As for the taste on the tongue – Giant White Moonlight 2015 Spring Jing Gu Tea from Bitterleaf – is pretty incredible!  It’s delicate yet delightful!  It has a sweeter-floral flavor but it’s hydrating and almost naturally fruity in a mysterious way!

As a white tea I really love this.  It’s a Yunnan White, too, so I guess I shouldn’t be surprised that I like this as much as I do.  Giant White Moonlight 2015 Spring Jing Gu Tea from Bitterleaf is awesome!


giant-white-tea-1Here’s the scoop!

Leaf Type: White Tea
Where to Buy: Bitterleaf

A great “anytime” tea, this exclusive to Yunnan white tea is both light and delicate, but with a wild spirit. An early vegetal taste develops into a subtle sweetness with subsequent brewings. Drink it now, or store it for the future, as this is a white tea that is particularly suitable for aging.

Click here for more information about this tea and brewing instructions.

Learn even more about this tea and tea company here!

Firebird 2015 Dancong Song Zhong Oolong from Bitterleaf Teas

I… have an addiction. Yes, I admit it freely. The second I discover a straight tea that tastes of honey, I am on that stuff like a cat to catnip, and will drink it obsessively until my stash disappears. So! When the lovely CuppaGeek offered me a sample of Bitterleaf Tea’s Firebird 2015 oolong, I was ALL over that. Instantly. According to the folks at Bitterleaf, this tea has a “honey-like sweetness and is closest thing they’ve ever experienced to drinking a sticky bun”. With these leaves hailing from Feng Huang Chao Zhou, the birthplace of dan cong oolong, I knew I was in for a serious treat.

In order to unlock the maximum flavor of this tea, Bitterleaf suggests that I use “spring or remineralized water with 30-80 ppm total dissolved mineral solids”. Now, I unfortunately seemed to have left my analytical chemistry lab back in college, and do not buy bottled water, so I will just be using good ol’ tap water.

Brewing instructions for this tea cannot be found on the package itself- one must visit Bitterleaf’s website and do a bit of rooting around to find this information. They suggest using a flash rinse method to best enjoy the tea- however, since I don’t have quite enough leaves to be able to do so, used a longer 30 second steep in my gaiwan for each brew.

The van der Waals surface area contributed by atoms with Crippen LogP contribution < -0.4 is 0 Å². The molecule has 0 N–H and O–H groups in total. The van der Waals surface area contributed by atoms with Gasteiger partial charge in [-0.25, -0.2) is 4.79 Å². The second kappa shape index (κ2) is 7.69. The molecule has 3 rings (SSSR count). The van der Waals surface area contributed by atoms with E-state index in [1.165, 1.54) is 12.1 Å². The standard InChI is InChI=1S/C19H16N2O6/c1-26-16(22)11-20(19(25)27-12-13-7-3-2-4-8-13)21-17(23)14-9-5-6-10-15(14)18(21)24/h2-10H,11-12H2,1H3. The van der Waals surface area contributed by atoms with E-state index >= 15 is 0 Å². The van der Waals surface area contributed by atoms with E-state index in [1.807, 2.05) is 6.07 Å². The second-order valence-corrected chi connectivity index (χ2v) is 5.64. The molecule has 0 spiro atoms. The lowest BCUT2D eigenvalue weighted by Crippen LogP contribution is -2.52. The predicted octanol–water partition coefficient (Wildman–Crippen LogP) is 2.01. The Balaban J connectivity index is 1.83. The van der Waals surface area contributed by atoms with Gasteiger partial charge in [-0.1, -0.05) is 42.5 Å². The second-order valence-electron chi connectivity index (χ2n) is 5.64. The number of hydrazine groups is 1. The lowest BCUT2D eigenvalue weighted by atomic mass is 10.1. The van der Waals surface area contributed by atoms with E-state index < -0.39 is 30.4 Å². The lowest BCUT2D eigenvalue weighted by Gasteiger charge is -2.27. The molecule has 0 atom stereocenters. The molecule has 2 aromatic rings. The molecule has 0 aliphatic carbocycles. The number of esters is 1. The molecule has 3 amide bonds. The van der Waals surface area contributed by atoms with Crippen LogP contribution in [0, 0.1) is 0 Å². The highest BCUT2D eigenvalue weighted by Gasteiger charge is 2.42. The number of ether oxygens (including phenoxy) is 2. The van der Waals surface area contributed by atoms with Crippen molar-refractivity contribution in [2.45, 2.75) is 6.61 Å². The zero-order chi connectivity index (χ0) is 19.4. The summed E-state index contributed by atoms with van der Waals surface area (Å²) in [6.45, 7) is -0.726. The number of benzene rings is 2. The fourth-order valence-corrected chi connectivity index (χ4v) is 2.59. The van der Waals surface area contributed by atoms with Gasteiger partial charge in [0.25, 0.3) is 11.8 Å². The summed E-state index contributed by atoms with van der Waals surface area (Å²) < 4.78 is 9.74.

Despite my tea likely having less of a ‘potent’ flavor than it should due to my steeping method, and having a relatively light color, I was still quite impressed by the robust nature of this oolong. The brew is very sweet and pleasantly full bodied without being bitter, with an added complexity of smokiness that I’d expect from a dancong oolong. The aftertaste leaves those notes of sweet honey to linger for a while longer, keeping a smile on my face long after the last of the tea disappeared from my cup.

I really enjoyed Firebird 2015, and could only imagine the honey-hazed stupor I would find myself in for several days if I had a full tin of this tea. Bitterleaf clearly curates their tea with care, and I am excited to discover what else this company has to offer!

Here’s the scoop!

Leaf Type: Oolong
Where to Buy: Bitterleaf Teas


Our Firebird Dancong is a delicious medium oxidized oolong, grown in Chao Zhou, near the North-East corner of Guangdong province. This Song Zhong variety of oolong has a honey-like sweetness that translates into a honey-coloured soup, and quite possibly the closest thing we’ve experience to drinking a sticky bun. It is fragrant and sweet with a slightly roasted taste.

Learn even more about this tea and tea company here!